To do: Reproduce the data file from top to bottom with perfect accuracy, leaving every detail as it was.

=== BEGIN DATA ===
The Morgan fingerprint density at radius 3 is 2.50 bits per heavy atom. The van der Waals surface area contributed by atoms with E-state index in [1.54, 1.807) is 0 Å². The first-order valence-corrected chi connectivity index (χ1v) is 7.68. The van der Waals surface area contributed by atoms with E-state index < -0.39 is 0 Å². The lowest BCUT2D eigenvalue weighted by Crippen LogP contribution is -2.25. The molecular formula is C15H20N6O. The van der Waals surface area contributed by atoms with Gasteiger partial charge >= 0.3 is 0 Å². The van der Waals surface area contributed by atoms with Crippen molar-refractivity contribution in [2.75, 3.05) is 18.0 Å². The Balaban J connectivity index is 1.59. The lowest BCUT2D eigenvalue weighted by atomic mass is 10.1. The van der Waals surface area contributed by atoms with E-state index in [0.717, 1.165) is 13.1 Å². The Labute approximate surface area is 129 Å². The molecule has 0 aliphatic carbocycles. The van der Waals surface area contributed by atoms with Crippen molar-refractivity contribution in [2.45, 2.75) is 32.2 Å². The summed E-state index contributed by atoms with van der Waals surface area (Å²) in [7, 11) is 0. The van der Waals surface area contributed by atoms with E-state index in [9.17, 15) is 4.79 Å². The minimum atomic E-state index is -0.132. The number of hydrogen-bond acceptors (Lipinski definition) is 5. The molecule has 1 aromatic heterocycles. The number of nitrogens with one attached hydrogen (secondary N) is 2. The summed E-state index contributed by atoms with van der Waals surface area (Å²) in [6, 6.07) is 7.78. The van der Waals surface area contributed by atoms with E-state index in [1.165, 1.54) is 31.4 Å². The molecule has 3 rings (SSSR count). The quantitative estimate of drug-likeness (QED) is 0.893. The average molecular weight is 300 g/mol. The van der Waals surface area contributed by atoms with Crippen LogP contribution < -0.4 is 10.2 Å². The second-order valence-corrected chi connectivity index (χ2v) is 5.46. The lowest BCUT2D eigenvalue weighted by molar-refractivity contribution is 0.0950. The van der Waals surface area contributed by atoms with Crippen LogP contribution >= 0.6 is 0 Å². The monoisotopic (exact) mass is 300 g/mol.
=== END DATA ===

The Morgan fingerprint density at radius 3 is 2.50 bits per heavy atom. The van der Waals surface area contributed by atoms with E-state index in [1.54, 1.807) is 0 Å². The first-order valence-corrected chi connectivity index (χ1v) is 7.68. The van der Waals surface area contributed by atoms with E-state index < -0.39 is 0 Å². The lowest BCUT2D eigenvalue weighted by Crippen LogP contribution is -2.25. The molecular formula is C15H20N6O. The van der Waals surface area contributed by atoms with Gasteiger partial charge >= 0.3 is 0 Å². The van der Waals surface area contributed by atoms with Crippen molar-refractivity contribution in [2.75, 3.05) is 18.0 Å². The Balaban J connectivity index is 1.59. The lowest BCUT2D eigenvalue weighted by atomic mass is 10.1. The van der Waals surface area contributed by atoms with E-state index in [0.717, 1.165) is 13.1 Å². The Labute approximate surface area is 129 Å². The molecule has 0 aliphatic carbocycles. The van der Waals surface area contributed by atoms with Crippen molar-refractivity contribution in [2.45, 2.75) is 32.2 Å². The summed E-state index contributed by atoms with van der Waals surface area (Å²) in [7, 11) is 0. The van der Waals surface area contributed by atoms with E-state index in [9.17, 15) is 4.79 Å². The minimum atomic E-state index is -0.132. The number of hydrogen-bond acceptors (Lipinski definition) is 5. The molecule has 1 aromatic heterocycles. The number of nitrogens with one attached hydrogen (secondary N) is 2. The summed E-state index contributed by atoms with van der Waals surface area (Å²) in [6, 6.07) is 7.78. The van der Waals surface area contributed by atoms with E-state index in [1.165, 1.54) is 31.4 Å². The molecule has 3 rings (SSSR count). The quantitative estimate of drug-likeness (QED) is 0.893. The average molecular weight is 300 g/mol. The van der Waals surface area contributed by atoms with Crippen LogP contribution < -0.4 is 10.2 Å². The second-order valence-corrected chi connectivity index (χ2v) is 5.46. The lowest BCUT2D eigenvalue weighted by molar-refractivity contribution is 0.0950. The van der Waals surface area contributed by atoms with Crippen LogP contribution >= 0.6 is 0 Å². The monoisotopic (exact) mass is 300 g/mol.